A data collector group is basically a collection of performance monitor counters related to a particular aspect of system performance. By default, you will have a choice between System Overview, IIS, and File. For the purposes of this article, go ahead and select the System Overview option. System Overview is a generic set of counters that can be used to gauge the server’s overall performance. This is a good starting point since this is the first time that the server has been analyzed. It’s better to start with a general diagnosis than to jump right in and look at something as specific as IIS.
At this point, you might notice that the icon bar contains an icon that looks like the play sign used on audio and video equipment (the green triangle). Go ahead and click this icon. For the next 100 seconds, the Server Performance Advisor will be recording the various counters that are associated with the System overview group. When the analysis completes, the Server Performance Advisor will automatically begin to generate a report. Now would be a good time to go and take a break, because the report generation process can take a few minutes to complete. Keep in mind though that a 100 second sampling of data is only the minimum collection time. The Server Performance Advisor will keep collecting data well beyond the 100 seconds unless you tell it to stop. You can halt the process by clicking the stop icon (the red square).
To see the report, click on the icon that looks like a piece of paper. When you do, you will see a report that looks something like the one shown in Figure A. Notice in the figure that the System Overview – Current screen is hierarchical. It can store multiple reports, and those reports are sorted by date.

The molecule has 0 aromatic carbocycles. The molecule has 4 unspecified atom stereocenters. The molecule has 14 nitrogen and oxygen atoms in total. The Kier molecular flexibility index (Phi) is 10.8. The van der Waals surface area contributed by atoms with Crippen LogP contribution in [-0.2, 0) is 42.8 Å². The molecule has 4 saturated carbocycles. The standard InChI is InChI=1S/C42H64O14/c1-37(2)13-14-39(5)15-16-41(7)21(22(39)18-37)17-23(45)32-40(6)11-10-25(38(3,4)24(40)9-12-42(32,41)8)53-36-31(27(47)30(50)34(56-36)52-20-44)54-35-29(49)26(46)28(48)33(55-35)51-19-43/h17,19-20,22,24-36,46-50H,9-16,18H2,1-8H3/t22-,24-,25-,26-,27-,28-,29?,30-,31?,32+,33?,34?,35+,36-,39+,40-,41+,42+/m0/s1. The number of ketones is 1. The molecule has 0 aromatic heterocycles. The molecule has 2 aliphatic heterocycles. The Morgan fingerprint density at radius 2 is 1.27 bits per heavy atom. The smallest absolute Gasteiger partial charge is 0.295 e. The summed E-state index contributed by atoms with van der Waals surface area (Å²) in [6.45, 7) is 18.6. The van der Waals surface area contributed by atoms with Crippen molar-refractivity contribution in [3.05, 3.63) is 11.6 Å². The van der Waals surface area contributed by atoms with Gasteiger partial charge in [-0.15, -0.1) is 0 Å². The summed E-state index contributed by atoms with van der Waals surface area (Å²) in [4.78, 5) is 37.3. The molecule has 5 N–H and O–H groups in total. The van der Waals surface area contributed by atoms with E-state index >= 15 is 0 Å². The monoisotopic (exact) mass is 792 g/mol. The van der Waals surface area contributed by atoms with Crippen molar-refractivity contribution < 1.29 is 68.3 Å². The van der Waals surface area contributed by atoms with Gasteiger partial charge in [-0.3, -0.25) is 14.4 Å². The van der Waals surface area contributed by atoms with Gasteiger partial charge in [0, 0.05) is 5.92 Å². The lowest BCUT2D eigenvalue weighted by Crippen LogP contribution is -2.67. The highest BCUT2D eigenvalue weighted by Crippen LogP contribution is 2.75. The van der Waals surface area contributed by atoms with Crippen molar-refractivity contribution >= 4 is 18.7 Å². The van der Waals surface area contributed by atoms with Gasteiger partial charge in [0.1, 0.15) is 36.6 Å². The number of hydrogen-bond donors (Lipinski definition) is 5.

Figure 1: The Server Performance Advisor organizes reports by date
When you double click on a report, it gets displayed in a manner similar to what you see in Figure B. Notice that the report provides you with a nice header telling you which computer the data was collected from and when. There is also a summary section that outlines CPU usage, the process that was consuming the most CPU time during the test, and basic information about disk performance.
Figure 2: This is a partial Server Performance Advisor report.
Keep in mind though that you actually get a lot more information than what’s shown in Figure B. As you will notice in the figure’s Contents section, there are many links to more detailed information that appears further into the report.
One other thing that you need to know about reading the reports is that the Server Performance Advisor makes use of circles to reflect the system’s status. As you can see in Figure C, most of the circles are empty, but one circle has a mark in it. If a circle is empty, it means that everything related to that particular aspect of your system’s performance is fine. A mark in the circle means that you probably want to keep an eye on that particular aspect of your system. A circle that’s completely colored in means that you have got a problem. The reason for the circles is that it allows you to view your system’s health at a glance without having to read the entire report.
Figure 3: The Server Performance Advisor uses circles to display your system’s overall health.
As you can see, the Server Performance Advisor collects a tremendous amount of data related to your computer. However, you shouldn’t treat the report as being the absolute gospel truth about how your server is performing. I’m not saying that the results are inaccurate. The results are accurate, but only for those 100 seconds over which data was sampled.
The time of day when the samples are taken can make a huge difference in the results. Running the data collection process while everyone is at lunch or while everyone is in a meeting will give you much different results than running a data collection when everyone is forking as hard as they possibly can to meet a deadline.
The fact is that some parts of the day are simply going to be busier than others. I therefore recommend finding out when the busiest part of the day usually is and running the Server Performance Advisor during those times. Collecting data at a consistent time allows you to establish an accurate picture of how your server’s performance changes over time.
The Server Performance Advisor allows you to collect and analyze server performance data much more easily than you can using the Performance Monitor. In this article, I have explained where you can download this tool from and how to use it.